John Diefenbaker’s tenure of nearly four decades in parliament traversed a time of many changes for the country that he led for six of those years. The time from his first election in the early stages of the Second World War in 1940, to his death in the latter half of the Cold War in 1979 saw not only monumental changes in Canadian society, but also an irreversible shift in Canada’s role in global affairs. Our country’s stature among the nations was transformed from a minor colonial state stuck between the influence of two great powers, to a rapidly modernizing, diversifying and increasingly independent middle power about to sever its last constitutional links with the United Kingdom.

At the heart of these forty years lay the pinnacle of Diefenbaker’s career. His ascendance to the Premiership in 1957, followed by two subsequent election victories (the first three-term conservative government since the time of John A. Macdonald), was arguably the bridge between these two Canadas. This was exemplified in key moments of his foreign policy, particularly in relations with the United States and the UK. They demonstrate a leader and his decisions caught between Canada’s past and future, conflicted with the desire to maintain a bond with the mother country and keep a calculated distance from the giant to the south.

One of his earliest strategies in doing so occurred just weeks into his first minority government, at a meeting of the commonwealth prime ministers. Diefenbaker caused a stir among even his own advisors by offering to redirect 15% of Canadian imports from the U.S. to Britain. At the time, the U.K., led by Harold MacMillan, was seeking to join the European common market, an early precursor to the EU.

This was a conspicuous attempt to accomplish two goals: simultaneously draw Canada and the U.K closer, and distance the latter from these early steps towards greater European integration. These obvious ambitions were certainly known to the British, who responded with an offer of a free trade deal, which was in turn rejected by Diefenbaker and his government.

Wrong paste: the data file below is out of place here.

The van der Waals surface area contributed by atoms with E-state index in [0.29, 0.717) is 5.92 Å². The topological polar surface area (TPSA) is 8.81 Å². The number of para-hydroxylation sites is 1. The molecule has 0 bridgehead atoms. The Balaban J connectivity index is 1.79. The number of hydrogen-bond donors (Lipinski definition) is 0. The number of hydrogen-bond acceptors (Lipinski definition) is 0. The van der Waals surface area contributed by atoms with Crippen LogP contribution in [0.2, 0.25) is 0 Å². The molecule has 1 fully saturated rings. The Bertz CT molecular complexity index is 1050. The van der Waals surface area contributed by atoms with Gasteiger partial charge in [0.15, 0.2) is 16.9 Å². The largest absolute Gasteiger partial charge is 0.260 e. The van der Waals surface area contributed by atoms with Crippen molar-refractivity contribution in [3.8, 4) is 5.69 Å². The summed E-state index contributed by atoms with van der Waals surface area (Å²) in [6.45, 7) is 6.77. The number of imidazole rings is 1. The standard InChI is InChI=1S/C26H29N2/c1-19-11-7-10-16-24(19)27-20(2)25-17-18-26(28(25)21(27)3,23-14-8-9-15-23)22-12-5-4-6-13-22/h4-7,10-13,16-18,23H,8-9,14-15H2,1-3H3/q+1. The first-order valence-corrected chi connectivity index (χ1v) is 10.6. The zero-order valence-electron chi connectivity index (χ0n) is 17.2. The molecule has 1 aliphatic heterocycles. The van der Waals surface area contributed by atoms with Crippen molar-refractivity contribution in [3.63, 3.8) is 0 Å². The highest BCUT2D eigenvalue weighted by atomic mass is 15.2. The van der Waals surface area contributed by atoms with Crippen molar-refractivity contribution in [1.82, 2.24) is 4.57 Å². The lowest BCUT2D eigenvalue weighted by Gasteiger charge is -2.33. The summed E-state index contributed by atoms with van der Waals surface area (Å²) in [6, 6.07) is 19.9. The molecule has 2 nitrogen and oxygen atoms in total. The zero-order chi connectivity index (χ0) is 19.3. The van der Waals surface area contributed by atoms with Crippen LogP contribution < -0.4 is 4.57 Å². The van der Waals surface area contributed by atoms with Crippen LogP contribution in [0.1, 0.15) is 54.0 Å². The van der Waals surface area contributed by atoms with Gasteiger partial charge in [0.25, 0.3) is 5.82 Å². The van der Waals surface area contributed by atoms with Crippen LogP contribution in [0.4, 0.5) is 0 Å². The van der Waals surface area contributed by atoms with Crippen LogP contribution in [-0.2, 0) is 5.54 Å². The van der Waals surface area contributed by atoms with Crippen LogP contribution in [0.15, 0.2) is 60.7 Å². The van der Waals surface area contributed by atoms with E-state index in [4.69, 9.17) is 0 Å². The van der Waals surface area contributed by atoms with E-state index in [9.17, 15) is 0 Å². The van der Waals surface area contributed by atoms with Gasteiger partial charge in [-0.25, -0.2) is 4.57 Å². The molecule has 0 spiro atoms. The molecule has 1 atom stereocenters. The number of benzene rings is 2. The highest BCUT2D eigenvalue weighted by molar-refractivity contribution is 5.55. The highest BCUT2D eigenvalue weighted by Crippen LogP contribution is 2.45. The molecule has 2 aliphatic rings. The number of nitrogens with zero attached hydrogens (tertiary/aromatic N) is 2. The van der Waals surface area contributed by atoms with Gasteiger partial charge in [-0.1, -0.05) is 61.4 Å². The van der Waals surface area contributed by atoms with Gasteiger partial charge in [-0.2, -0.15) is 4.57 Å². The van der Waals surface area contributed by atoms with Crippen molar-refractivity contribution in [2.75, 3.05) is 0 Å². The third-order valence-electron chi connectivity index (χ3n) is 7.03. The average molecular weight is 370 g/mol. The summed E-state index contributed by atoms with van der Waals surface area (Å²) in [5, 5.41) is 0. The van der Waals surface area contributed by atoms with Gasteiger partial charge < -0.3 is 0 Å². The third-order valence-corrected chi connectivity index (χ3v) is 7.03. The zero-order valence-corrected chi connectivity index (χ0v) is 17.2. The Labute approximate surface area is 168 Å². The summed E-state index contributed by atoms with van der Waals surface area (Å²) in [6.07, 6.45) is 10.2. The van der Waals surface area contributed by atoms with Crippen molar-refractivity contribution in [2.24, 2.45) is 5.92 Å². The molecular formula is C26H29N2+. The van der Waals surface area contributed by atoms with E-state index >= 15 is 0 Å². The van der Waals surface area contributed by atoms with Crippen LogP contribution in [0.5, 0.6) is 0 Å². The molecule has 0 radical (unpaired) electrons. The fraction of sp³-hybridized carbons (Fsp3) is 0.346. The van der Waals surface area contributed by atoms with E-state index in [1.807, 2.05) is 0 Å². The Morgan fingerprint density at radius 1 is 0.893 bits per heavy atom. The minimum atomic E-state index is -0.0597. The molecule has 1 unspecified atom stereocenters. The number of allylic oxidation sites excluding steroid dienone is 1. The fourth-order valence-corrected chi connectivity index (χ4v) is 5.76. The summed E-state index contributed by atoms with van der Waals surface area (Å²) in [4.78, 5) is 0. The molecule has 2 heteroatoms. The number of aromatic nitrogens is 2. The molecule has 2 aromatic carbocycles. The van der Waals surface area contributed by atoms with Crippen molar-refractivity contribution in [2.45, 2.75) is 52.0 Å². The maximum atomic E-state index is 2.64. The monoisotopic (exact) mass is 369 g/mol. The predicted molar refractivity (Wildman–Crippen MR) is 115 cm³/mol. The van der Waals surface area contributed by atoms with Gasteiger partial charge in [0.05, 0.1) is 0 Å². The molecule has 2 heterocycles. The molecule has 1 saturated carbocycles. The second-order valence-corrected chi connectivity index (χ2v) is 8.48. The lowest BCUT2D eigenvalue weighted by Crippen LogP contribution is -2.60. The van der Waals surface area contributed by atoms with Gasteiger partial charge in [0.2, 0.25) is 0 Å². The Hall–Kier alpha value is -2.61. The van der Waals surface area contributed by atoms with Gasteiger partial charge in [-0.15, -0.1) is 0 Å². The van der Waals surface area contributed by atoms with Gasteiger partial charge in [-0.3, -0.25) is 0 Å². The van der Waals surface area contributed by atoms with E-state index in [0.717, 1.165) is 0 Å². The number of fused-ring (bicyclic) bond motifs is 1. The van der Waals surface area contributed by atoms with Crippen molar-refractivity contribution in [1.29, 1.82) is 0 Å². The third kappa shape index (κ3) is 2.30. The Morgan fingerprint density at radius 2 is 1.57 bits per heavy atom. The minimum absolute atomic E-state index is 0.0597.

His goals therefore remained clear, and they had little to do with any actual concerns over trade with an increasingly integrated Europe. While the U.K’s membership was vetoed by the French, Canada saw a significant increase in exports to the original six Western European common market member states throughout Diefenbaker’s time in office. Rather, it is evident that this was Diefenbaker’s attempt at asserting Commonwealth priority in matters of trade.

When it came to the U.S, the Diefenbaker period saw a mix of pragmatism and arm’s length relations, and was influenced by the prime minister’s personal whims and attitudes toward his American counterparts. He was undoubtedly a staunch nationalist and an opponent of undue U.S influence in his country: as he put it, “I am not anti-American. But I am strongly pro-Canadian.” During the 1957 campaign, Diefenbaker lambasted what he saw as a Canadian over-reliance on U.S exports, and in a speech after his election at Dartmouth College warned that it was “an inherent danger for Canada” and made the country “vulnerable to sudden changes in trading policies in Washington.”

Practically, Diefenbaker showed a willingness to accept increased American influence where it made sense. His early decision to sign off on the creation of the North American Aerospace Defense Command in 1957 was one such instance. American responsibility for the defense of Canadian airspace (at great expense to the American taxpayer) was certainly worth it, especially at the height of the Cold War.